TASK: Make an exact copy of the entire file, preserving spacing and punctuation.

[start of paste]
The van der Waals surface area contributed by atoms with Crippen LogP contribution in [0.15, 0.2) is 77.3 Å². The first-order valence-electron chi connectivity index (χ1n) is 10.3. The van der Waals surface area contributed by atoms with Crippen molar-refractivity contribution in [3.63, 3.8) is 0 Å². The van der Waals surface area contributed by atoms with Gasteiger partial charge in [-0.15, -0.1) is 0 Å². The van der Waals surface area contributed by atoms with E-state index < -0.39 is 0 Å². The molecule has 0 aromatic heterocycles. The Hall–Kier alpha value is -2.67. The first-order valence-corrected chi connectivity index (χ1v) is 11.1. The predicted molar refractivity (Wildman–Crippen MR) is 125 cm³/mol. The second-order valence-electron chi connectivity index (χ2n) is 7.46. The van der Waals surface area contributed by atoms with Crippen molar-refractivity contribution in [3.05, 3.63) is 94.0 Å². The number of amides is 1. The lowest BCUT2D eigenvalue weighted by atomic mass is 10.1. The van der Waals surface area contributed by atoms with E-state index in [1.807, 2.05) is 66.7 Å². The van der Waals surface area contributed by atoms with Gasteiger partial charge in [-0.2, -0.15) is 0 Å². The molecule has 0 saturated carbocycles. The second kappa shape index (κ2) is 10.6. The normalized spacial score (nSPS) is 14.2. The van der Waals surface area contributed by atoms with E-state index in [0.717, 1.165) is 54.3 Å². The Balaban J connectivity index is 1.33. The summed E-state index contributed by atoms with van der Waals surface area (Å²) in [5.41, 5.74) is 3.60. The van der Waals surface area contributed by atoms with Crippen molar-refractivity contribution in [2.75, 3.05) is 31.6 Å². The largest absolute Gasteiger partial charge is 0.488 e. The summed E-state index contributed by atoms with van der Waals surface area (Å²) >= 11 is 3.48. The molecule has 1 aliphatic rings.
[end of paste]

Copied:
The van der Waals surface area contributed by atoms with Crippen LogP contribution in [0.15, 0.2) is 77.3 Å². The first-order valence-electron chi connectivity index (χ1n) is 10.3. The van der Waals surface area contributed by atoms with Crippen molar-refractivity contribution in [3.63, 3.8) is 0 Å². The van der Waals surface area contributed by atoms with Gasteiger partial charge in [-0.15, -0.1) is 0 Å². The van der Waals surface area contributed by atoms with E-state index < -0.39 is 0 Å². The molecule has 0 aromatic heterocycles. The Hall–Kier alpha value is -2.67. The first-order valence-corrected chi connectivity index (χ1v) is 11.1. The predicted molar refractivity (Wildman–Crippen MR) is 125 cm³/mol. The second-order valence-electron chi connectivity index (χ2n) is 7.46. The van der Waals surface area contributed by atoms with Crippen molar-refractivity contribution in [3.05, 3.63) is 94.0 Å². The number of amides is 1. The lowest BCUT2D eigenvalue weighted by atomic mass is 10.1. The van der Waals surface area contributed by atoms with E-state index in [1.807, 2.05) is 66.7 Å². The van der Waals surface area contributed by atoms with Gasteiger partial charge in [-0.2, -0.15) is 0 Å². The molecule has 0 saturated carbocycles. The second kappa shape index (κ2) is 10.6. The normalized spacial score (nSPS) is 14.2. The van der Waals surface area contributed by atoms with E-state index in [0.717, 1.165) is 54.3 Å². The Balaban J connectivity index is 1.33. The summed E-state index contributed by atoms with van der Waals surface area (Å²) in [5.41, 5.74) is 3.60. The van der Waals surface area contributed by atoms with Crippen molar-refractivity contribution in [2.75, 3.05) is 31.6 Å². The largest absolute Gasteiger partial charge is 0.488 e. The summed E-state index contributed by atoms with van der Waals surface area (Å²) >= 11 is 3.48. The molecule has 1 aliphatic rings.